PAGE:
ment of government; and, whatever the intention of its framers may have been, it has not in fact been treated as a fundamental instrument. Whether it is really such, in strict contemplation of law, is a question often discussed in professional circles in Pretoria and Johannesburg. I shall summarize the more important of its provisions-they occupy two hundred and thirtytwo articles-and endeavour therewith to present an outline of the frame of government which they establish.
The Grondwet (Ground-law) or Constitution was drafted by a committee of an assembly of delegates and approved by the assembly itself in February, 1858. It is in Dutch, but has been translated into English more than once.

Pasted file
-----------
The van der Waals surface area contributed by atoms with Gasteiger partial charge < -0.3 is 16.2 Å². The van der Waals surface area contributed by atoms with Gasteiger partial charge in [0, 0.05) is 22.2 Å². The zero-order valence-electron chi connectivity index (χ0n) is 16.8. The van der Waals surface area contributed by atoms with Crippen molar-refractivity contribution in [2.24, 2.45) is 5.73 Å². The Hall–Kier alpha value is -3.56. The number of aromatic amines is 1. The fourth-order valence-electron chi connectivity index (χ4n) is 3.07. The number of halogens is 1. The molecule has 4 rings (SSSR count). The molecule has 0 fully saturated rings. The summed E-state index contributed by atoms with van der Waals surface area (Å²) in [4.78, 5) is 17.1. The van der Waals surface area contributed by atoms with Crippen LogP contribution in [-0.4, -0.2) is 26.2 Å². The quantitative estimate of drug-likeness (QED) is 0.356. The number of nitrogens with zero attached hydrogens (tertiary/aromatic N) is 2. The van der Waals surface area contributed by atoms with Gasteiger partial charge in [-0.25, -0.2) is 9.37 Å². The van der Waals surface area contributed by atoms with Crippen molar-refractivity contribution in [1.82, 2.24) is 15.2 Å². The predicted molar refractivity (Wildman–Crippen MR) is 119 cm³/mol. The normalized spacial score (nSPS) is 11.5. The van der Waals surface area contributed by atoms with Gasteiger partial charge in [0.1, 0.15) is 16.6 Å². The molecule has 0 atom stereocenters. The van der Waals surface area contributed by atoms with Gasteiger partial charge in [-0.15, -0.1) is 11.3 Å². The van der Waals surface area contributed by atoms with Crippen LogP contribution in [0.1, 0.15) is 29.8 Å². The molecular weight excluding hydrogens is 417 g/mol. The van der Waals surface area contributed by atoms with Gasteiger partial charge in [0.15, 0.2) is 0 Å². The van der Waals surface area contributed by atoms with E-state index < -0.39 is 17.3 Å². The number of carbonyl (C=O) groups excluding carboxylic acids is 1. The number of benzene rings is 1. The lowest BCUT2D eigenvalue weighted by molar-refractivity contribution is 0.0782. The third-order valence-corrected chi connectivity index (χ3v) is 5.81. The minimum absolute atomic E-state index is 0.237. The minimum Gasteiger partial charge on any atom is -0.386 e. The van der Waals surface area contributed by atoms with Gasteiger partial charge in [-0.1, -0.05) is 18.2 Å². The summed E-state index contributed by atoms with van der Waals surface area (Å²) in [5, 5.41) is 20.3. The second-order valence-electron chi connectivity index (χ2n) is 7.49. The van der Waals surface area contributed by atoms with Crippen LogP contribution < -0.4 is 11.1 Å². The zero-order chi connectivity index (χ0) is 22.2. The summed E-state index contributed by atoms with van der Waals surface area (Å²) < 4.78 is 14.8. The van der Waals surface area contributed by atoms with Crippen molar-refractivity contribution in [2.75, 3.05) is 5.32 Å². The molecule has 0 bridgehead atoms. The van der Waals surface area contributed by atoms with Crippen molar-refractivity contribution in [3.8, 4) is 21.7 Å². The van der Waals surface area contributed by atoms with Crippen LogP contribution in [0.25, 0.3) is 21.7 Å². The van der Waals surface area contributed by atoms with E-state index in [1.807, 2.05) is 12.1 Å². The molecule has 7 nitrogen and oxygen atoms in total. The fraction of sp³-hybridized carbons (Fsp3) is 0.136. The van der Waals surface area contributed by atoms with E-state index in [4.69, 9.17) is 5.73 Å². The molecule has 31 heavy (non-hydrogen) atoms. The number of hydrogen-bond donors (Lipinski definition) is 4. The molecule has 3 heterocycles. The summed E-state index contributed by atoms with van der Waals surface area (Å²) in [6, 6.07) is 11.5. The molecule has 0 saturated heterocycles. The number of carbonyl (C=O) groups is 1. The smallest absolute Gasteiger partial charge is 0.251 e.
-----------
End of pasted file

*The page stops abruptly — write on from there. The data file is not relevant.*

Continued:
Article 6 declares the territory of the republic open to every stranger who submits himself to the laws—a provision noteworthy in view of recent events-and declares all persons within the territory equally entitled to the protection of person and property.
Article 8 states, inter alia, that the people 'permit the spread of the Gospel among the heathen, subject to prescribed provisions against the practice of fraud and deception'; a provision upon whose intention light is thrown by the suspicions felt by the Boers of the English missionaries.
Article 9 declares that 'the people will not tolerate equality between coloured and white inhabitants either in church or in state 1.'
1 The Boers are a genuinely religious people, and read their Bibles. But they have shown little regard to 1 Corinthians xii. 13; Galatians iii. 28; and Colossians iii. II. The same may be said of the people of the Southern States of America; and is indeed also true of the less religious English both in South Africa and in the West Indies.